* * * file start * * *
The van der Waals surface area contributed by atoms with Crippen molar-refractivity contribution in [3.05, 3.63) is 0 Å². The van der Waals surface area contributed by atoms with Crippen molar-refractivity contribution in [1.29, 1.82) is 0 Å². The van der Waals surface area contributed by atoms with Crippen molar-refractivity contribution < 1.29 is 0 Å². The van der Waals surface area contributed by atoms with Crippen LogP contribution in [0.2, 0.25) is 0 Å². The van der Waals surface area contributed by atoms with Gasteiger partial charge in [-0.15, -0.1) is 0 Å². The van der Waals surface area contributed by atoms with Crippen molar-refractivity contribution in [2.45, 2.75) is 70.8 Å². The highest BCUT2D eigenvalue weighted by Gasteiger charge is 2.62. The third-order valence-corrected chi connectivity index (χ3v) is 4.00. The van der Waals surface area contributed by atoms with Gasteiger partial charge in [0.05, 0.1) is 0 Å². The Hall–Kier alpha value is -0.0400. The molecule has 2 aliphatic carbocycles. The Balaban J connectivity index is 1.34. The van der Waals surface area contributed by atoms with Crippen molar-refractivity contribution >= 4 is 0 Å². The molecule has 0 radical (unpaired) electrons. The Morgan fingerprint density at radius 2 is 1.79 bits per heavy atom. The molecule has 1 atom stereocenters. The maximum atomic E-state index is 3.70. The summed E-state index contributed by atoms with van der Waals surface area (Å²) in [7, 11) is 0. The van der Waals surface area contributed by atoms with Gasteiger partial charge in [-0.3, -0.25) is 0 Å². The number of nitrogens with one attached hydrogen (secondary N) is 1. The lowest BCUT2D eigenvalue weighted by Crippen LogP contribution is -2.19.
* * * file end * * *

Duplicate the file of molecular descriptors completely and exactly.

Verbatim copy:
The van der Waals surface area contributed by atoms with Crippen molar-refractivity contribution in [3.05, 3.63) is 0 Å². The van der Waals surface area contributed by atoms with Crippen molar-refractivity contribution in [1.29, 1.82) is 0 Å². The van der Waals surface area contributed by atoms with Crippen molar-refractivity contribution < 1.29 is 0 Å². The van der Waals surface area contributed by atoms with Crippen LogP contribution in [0.2, 0.25) is 0 Å². The van der Waals surface area contributed by atoms with Gasteiger partial charge in [-0.15, -0.1) is 0 Å². The van der Waals surface area contributed by atoms with Crippen molar-refractivity contribution in [2.45, 2.75) is 70.8 Å². The highest BCUT2D eigenvalue weighted by Gasteiger charge is 2.62. The third-order valence-corrected chi connectivity index (χ3v) is 4.00. The van der Waals surface area contributed by atoms with Gasteiger partial charge in [0.05, 0.1) is 0 Å². The Hall–Kier alpha value is -0.0400. The molecule has 2 aliphatic carbocycles. The Balaban J connectivity index is 1.34. The van der Waals surface area contributed by atoms with Crippen molar-refractivity contribution >= 4 is 0 Å². The molecule has 0 radical (unpaired) electrons. The Morgan fingerprint density at radius 2 is 1.79 bits per heavy atom. The molecule has 1 atom stereocenters. The maximum atomic E-state index is 3.70. The summed E-state index contributed by atoms with van der Waals surface area (Å²) in [7, 11) is 0. The van der Waals surface area contributed by atoms with Gasteiger partial charge in [-0.3, -0.25) is 0 Å². The number of nitrogens with one attached hydrogen (secondary N) is 1. The lowest BCUT2D eigenvalue weighted by Crippen LogP contribution is -2.19.